Superintendent Rick McDaniel let out a sigh of relief as the vote “for” results rolled in.

“We’re visionaries,” he said of district leaders. “And we believe we have a vision for McKinney ISD that will propel us forward for a long time.”

Me, I’m not so sure I’d be willing to bet that high school football will still be a thing for “a long time,” but this is Texas, so maybe football will still be a popular regional sport there long after it’s banned everywhere else. (I mean, it’s Texas, so of course it will.) At least hopefully this one won’t have to be shut down for a year and a half after it develops giant cracks, because that’s so 2014.

Renderings! From a freaky angle, with actual cars in the parking lot!

AN ARTIST'S RENDERING depicts what McKinney ISDís new stadium could look like at the southeast corner of Hardin Boulevard and McKinney Ranch Parkway. Saturday night, McKinney voters decided in favor of a $220 million bond, which includes a new football stadium and events center. Construction of the 12,000-seat venue makes up $50.3 million of the bond with another $12.5 million for stadium infrastructure being used from the 2000 bond. Depending if you want to go by the $50.3 million base cost or combined cost of $62.8 million, the stadium would rank among the area's priciest.

West Ham owner: Be glad we’re paying anything to rent London’s “ridiculous” Olympic stadium

Here in the U.S., we’re used to sports team owners justifying public stadium subsidies as a boon to taxpayers because they will create umpteen billion dollars in economic activity or whatnot, usually backed up by studies of dubious parentage. In the case of West Ham United owner David Gold, though, stung by criticism that his lease on London’s former Olympic stadium will cost the public so much in maintenance and operations that it could eat up any rent he’ll pay, he has a somewhat different argument:

“We built a stadium that was built by a number of very arrogant people that had no foresight for the future. They built a ridiculous stadium but we have made the best of it.

“It’s just ill-informed judgments and opinions. I get that. Sometimes a newspaper will pick out and its headline will be: ‘Taxpayer paying for the flags and the goalposts.’ What a fantastic headline. It gives everybody a misinformation. It sends out the wrong information that they believe the taxpayer is paying for everything and they get nothing in exchange.

“That’s ridiculous. The taxpayer is going to make a profit. It wouldn’t make a profit if you tore down the stadium and put it into a 25,000-seater, would it? Come on, how many people are going to watch the world championship hop, skip and jump?”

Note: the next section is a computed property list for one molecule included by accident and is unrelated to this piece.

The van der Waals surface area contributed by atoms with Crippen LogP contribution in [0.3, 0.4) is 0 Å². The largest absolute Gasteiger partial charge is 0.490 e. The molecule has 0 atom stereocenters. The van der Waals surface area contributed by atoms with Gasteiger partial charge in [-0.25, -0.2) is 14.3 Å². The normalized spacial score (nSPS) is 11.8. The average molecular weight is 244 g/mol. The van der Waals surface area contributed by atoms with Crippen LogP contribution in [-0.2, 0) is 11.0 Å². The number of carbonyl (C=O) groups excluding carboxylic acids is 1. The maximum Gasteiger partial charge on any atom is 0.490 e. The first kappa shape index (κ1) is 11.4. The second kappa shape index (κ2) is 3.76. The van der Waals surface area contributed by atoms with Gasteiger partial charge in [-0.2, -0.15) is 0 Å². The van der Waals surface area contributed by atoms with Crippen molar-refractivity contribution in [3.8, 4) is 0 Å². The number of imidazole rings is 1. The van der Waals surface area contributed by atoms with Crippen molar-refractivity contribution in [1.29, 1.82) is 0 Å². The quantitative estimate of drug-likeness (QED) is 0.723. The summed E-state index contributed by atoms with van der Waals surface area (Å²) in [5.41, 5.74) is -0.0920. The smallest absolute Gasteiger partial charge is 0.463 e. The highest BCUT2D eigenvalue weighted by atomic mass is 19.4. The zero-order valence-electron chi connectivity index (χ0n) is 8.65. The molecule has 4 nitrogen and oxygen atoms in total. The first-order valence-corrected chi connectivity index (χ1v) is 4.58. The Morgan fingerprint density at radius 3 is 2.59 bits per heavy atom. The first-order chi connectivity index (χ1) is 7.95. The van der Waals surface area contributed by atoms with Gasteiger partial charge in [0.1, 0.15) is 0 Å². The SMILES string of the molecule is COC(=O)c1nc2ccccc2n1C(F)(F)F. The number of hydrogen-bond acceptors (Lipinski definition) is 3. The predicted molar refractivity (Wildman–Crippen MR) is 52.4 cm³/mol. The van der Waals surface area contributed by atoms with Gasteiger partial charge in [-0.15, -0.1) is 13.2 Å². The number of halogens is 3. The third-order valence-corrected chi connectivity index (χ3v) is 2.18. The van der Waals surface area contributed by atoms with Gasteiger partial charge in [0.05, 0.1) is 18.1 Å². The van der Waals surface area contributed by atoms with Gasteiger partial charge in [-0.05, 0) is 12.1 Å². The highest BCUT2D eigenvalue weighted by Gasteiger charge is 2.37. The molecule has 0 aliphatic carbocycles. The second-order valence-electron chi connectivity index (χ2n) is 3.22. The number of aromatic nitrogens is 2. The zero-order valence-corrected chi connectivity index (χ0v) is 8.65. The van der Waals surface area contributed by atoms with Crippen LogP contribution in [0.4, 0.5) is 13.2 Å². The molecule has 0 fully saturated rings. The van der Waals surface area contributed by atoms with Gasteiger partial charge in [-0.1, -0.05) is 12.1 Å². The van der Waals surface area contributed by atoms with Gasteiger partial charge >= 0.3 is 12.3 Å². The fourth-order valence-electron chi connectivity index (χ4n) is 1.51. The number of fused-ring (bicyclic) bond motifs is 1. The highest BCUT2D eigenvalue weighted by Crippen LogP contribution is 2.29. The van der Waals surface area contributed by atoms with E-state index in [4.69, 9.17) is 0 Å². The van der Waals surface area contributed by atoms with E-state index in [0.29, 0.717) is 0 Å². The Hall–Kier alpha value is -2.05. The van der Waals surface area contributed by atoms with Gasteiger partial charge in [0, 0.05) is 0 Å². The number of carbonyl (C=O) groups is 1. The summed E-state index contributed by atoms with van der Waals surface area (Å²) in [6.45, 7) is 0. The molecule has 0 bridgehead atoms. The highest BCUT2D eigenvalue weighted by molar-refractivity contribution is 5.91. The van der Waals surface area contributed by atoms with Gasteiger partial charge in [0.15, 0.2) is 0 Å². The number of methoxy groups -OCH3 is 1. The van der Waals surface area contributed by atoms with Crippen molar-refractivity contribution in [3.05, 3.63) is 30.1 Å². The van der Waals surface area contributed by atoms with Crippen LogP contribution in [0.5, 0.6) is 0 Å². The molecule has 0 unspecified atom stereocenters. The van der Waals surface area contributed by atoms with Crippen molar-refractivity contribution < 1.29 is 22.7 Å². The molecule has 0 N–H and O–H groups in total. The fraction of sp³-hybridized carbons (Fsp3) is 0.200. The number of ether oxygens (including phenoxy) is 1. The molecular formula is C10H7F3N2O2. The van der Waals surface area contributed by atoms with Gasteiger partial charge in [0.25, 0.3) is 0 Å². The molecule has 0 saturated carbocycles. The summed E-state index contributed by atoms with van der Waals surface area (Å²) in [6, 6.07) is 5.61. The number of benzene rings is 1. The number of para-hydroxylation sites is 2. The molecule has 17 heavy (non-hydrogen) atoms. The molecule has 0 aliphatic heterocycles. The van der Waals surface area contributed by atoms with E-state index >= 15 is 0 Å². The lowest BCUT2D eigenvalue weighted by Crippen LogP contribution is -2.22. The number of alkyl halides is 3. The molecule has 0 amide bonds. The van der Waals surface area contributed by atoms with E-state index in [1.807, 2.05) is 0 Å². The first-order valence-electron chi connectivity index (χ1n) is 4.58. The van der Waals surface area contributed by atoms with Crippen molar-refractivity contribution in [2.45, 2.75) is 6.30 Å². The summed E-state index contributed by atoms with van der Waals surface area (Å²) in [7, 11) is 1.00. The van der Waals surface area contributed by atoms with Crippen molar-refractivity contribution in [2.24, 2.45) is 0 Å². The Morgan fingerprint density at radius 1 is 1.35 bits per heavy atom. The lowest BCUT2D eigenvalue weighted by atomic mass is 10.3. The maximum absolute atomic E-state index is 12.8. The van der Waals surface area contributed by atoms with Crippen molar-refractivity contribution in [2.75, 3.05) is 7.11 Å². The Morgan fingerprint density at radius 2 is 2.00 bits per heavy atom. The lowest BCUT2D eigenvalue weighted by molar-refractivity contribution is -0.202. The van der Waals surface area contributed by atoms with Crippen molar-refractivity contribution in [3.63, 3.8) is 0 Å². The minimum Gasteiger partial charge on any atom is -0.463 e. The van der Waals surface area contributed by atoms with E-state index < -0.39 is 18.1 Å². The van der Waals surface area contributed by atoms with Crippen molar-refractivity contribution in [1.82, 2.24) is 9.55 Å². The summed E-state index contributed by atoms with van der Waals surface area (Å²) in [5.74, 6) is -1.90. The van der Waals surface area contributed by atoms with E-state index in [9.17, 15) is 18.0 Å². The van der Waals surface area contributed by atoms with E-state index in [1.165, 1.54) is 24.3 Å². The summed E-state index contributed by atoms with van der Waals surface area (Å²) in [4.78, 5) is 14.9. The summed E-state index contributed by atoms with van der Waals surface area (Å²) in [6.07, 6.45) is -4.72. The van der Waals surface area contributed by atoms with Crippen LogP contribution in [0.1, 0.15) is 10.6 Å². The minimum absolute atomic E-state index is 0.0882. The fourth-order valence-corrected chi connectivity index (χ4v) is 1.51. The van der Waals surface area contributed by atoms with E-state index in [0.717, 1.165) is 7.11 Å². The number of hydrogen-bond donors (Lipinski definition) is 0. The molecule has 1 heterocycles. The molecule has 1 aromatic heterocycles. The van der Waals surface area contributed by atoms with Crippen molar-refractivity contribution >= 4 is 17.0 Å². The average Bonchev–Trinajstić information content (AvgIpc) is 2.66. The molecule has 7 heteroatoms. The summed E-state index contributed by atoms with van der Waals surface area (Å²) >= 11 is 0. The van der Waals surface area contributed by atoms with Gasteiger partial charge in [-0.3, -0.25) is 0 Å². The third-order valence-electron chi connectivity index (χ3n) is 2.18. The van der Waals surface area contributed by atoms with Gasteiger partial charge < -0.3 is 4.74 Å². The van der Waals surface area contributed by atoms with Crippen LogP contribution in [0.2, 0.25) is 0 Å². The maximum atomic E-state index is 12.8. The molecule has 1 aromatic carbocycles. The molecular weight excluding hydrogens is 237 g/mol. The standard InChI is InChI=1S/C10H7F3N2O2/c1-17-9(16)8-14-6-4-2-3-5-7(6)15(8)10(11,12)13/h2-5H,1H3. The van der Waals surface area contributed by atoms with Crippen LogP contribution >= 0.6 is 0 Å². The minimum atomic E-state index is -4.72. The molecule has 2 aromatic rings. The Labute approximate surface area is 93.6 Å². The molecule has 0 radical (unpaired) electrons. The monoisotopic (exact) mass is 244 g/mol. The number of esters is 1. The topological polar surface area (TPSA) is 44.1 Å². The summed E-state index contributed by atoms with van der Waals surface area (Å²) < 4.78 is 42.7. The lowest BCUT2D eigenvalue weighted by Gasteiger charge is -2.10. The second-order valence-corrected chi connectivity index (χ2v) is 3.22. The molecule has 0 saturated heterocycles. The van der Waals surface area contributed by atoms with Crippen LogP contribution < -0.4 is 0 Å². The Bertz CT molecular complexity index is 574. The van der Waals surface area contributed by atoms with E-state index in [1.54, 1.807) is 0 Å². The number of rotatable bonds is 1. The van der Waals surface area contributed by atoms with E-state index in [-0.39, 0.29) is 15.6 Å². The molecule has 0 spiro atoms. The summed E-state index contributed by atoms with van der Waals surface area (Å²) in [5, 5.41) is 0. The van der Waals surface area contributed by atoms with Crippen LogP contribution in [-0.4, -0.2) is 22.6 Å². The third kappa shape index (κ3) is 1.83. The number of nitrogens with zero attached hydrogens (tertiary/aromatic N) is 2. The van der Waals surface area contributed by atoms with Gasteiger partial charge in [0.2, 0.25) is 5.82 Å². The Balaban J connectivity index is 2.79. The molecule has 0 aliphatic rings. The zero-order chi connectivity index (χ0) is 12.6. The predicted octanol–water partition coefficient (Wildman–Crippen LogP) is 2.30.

What Gold seems to be saying here is that London was dumb enough to spend £701 million (a little over $1 billion) on a stadium that would only be used for three weeks, so hey, at least West Ham is letting them earn something back on it. As lessons in sunk costs go, I still prefer this one — but apparently the kids today need all the help with this that they can get.

Inside of new Bucks arena looks more and more like a dystopian sci-fi movie

It’s a bit of a slow news day, so thank goodness the Milwaukee Bucks have come through with some new interior arena renderings for us to peruse while we wait for the last dregs of the week to run out:

pano3pano1v2I don’t know exactly what’s going on with that creepy dark club with the glowy rings on the ceiling — supposedly it gives fans views of both the court and the city, though given that in real life there would be more than ten people in it at any one time, more likely it will mostly provide a view of those TV screens as you crane your neck to see the score while waiting on line for overpriced food. The “corner sponsor tower” next to it, meanwhile, is even more mysterious — presumably it should have a big sponsor logo on it, but instead it’s just three levels of blank void with more of those geometric patterns on the ceilings. The interior of the levels doesn’t appear to be raked at all, so only the people at the front railing (there is a railing, right?) will be able to see the game, from a great distance, while everyone behind them will be … dancing? Enjoying presentations from the corporate sponsor of their choosing? What the heck does any of this have to do with basketball, exactly?